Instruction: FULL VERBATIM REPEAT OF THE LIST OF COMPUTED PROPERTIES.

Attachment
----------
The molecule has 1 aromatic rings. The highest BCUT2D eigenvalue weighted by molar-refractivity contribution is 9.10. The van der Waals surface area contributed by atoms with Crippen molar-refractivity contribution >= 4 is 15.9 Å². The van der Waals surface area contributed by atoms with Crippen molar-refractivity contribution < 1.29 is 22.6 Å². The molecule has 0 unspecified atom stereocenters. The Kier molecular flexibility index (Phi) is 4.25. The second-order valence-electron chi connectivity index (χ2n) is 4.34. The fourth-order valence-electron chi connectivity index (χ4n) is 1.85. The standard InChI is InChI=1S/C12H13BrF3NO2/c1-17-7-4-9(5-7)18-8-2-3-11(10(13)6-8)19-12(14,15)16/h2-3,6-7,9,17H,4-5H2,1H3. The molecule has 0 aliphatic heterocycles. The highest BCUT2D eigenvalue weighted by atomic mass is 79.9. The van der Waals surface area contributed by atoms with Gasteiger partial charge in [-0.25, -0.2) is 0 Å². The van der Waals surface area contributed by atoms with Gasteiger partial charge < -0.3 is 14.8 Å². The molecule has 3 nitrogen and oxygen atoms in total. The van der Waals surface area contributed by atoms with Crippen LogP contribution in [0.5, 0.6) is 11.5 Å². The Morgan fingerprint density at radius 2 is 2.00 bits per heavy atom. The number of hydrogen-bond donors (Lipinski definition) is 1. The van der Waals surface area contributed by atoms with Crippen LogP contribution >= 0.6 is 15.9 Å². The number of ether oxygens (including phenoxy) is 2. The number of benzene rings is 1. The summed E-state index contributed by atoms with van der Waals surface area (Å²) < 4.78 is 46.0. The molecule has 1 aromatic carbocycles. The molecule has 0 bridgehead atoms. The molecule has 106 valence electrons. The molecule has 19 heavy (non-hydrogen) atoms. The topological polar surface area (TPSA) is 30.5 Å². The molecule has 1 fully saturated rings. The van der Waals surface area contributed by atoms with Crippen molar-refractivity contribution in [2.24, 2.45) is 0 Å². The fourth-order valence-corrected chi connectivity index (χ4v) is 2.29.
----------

The molecule has 1 aromatic rings. The highest BCUT2D eigenvalue weighted by molar-refractivity contribution is 9.10. The van der Waals surface area contributed by atoms with Crippen molar-refractivity contribution >= 4 is 15.9 Å². The van der Waals surface area contributed by atoms with Crippen molar-refractivity contribution < 1.29 is 22.6 Å². The molecule has 0 unspecified atom stereocenters. The Kier molecular flexibility index (Phi) is 4.25. The second-order valence-electron chi connectivity index (χ2n) is 4.34. The fourth-order valence-electron chi connectivity index (χ4n) is 1.85. The standard InChI is InChI=1S/C12H13BrF3NO2/c1-17-7-4-9(5-7)18-8-2-3-11(10(13)6-8)19-12(14,15)16/h2-3,6-7,9,17H,4-5H2,1H3. The molecule has 0 aliphatic heterocycles. The highest BCUT2D eigenvalue weighted by atomic mass is 79.9. The van der Waals surface area contributed by atoms with Gasteiger partial charge in [-0.25, -0.2) is 0 Å². The van der Waals surface area contributed by atoms with Gasteiger partial charge < -0.3 is 14.8 Å². The molecule has 3 nitrogen and oxygen atoms in total. The van der Waals surface area contributed by atoms with Crippen LogP contribution in [0.5, 0.6) is 11.5 Å². The Morgan fingerprint density at radius 2 is 2.00 bits per heavy atom. The number of hydrogen-bond donors (Lipinski definition) is 1. The van der Waals surface area contributed by atoms with Crippen LogP contribution >= 0.6 is 15.9 Å². The number of ether oxygens (including phenoxy) is 2. The number of benzene rings is 1. The summed E-state index contributed by atoms with van der Waals surface area (Å²) < 4.78 is 46.0. The molecule has 1 aromatic carbocycles. The molecule has 0 bridgehead atoms. The molecule has 106 valence electrons. The molecule has 19 heavy (non-hydrogen) atoms. The topological polar surface area (TPSA) is 30.5 Å². The molecule has 1 fully saturated rings. The van der Waals surface area contributed by atoms with Crippen molar-refractivity contribution in [2.24, 2.45) is 0 Å². The fourth-order valence-corrected chi connectivity index (χ4v) is 2.29.